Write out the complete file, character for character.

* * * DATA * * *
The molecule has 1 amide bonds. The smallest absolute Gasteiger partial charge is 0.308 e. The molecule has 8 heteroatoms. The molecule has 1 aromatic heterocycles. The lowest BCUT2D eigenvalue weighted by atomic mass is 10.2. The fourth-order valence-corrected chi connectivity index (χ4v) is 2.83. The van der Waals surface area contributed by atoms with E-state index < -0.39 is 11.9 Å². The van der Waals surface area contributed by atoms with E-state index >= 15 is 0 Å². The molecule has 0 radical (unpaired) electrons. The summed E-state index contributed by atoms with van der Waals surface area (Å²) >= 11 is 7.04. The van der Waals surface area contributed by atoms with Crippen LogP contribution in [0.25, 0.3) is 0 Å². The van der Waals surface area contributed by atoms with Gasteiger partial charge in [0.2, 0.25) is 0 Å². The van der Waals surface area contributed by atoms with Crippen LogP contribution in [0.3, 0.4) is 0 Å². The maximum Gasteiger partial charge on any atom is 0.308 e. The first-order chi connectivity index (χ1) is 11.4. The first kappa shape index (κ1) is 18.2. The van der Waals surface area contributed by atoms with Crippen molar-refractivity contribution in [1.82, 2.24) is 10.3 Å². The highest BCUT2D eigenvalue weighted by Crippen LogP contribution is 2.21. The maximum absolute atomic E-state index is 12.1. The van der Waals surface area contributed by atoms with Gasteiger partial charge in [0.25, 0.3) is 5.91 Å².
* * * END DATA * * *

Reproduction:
The molecule has 1 amide bonds. The smallest absolute Gasteiger partial charge is 0.308 e. The molecule has 8 heteroatoms. The molecule has 1 aromatic heterocycles. The lowest BCUT2D eigenvalue weighted by atomic mass is 10.2. The fourth-order valence-corrected chi connectivity index (χ4v) is 2.83. The van der Waals surface area contributed by atoms with E-state index < -0.39 is 11.9 Å². The van der Waals surface area contributed by atoms with E-state index >= 15 is 0 Å². The molecule has 0 radical (unpaired) electrons. The summed E-state index contributed by atoms with van der Waals surface area (Å²) >= 11 is 7.04. The van der Waals surface area contributed by atoms with Crippen LogP contribution in [0.25, 0.3) is 0 Å². The van der Waals surface area contributed by atoms with Gasteiger partial charge in [0.2, 0.25) is 0 Å². The van der Waals surface area contributed by atoms with Crippen LogP contribution in [0.3, 0.4) is 0 Å². The maximum Gasteiger partial charge on any atom is 0.308 e. The first-order chi connectivity index (χ1) is 11.4. The first kappa shape index (κ1) is 18.2. The van der Waals surface area contributed by atoms with Crippen molar-refractivity contribution in [1.82, 2.24) is 10.3 Å². The highest BCUT2D eigenvalue weighted by Crippen LogP contribution is 2.21. The maximum absolute atomic E-state index is 12.1. The van der Waals surface area contributed by atoms with Gasteiger partial charge in [0.25, 0.3) is 5.91 Å².